Irene's potential threat to land was still uncertain, as its path had shifted east, according to forecasters at the National Hurricane Center in Miami. Forecasters said the storm could strike the coast anywhere from South Carolina to New Jersey.
"The people in the ... Mid-Atlantic states, from the Carolinas northward, should keep an eye on this, because there is a chance that in three to five days it could be close enough to be a threat," meteorologist Jack Beven told CBS Radio News.
Irene's top sustained winds increased to about 65 mph, and forecasters said the storm had strengthened Friday morning and conditions appeared favorable for the storm to strengthen further. Hurricanes sustain winds of at least 74 mph.
At 11 a.m. EDT, the storm's center was located about 300 miles south of Bermuda and about 700 miles southeast of Cape Hatteras, N.C.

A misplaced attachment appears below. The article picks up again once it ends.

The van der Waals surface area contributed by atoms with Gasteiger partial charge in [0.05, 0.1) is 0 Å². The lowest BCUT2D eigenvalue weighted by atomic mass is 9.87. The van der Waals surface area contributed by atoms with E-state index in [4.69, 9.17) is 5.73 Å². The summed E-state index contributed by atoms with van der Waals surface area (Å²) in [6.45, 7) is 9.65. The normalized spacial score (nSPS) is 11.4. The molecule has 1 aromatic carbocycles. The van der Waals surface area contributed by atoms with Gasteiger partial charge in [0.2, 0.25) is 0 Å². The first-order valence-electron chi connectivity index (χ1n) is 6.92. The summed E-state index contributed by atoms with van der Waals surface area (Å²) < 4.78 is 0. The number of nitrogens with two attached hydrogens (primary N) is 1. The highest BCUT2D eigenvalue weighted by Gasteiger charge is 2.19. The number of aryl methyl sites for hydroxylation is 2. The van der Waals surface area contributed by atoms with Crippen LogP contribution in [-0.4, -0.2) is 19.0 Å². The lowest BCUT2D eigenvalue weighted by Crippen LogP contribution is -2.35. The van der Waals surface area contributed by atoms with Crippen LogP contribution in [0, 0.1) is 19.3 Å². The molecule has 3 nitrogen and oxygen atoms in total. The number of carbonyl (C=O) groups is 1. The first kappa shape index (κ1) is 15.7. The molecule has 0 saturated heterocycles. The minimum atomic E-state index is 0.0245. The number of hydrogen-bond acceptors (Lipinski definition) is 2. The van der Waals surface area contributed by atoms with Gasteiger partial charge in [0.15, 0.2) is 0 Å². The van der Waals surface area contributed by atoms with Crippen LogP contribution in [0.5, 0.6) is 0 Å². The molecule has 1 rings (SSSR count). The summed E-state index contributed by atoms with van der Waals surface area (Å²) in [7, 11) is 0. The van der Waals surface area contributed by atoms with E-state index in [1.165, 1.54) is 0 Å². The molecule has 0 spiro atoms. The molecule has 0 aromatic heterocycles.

It was moving northwest near 15 mph, though it was expected to slow down, forecasters said.
"The forecast track for the storm would keep it offshore, having it pass between Bermuda and North Carolina, and then moving in a general north-northwestward direction," said Beven.
Normally, there are only two named storms by this time in the Atlantic hurricane season. Irene became the earliest ninth named storm in the season, which began June 1 and ends Nov. 30, when it developed Sunday.
Earlier this month, the National Hurricane Center revised its earlier forecast and predicted an extremely active above-normal hurricane season for 2005, with nine to 11 hurricanes. The average is six per season. That would mean another seven to nine hurricanes before the season ends in November.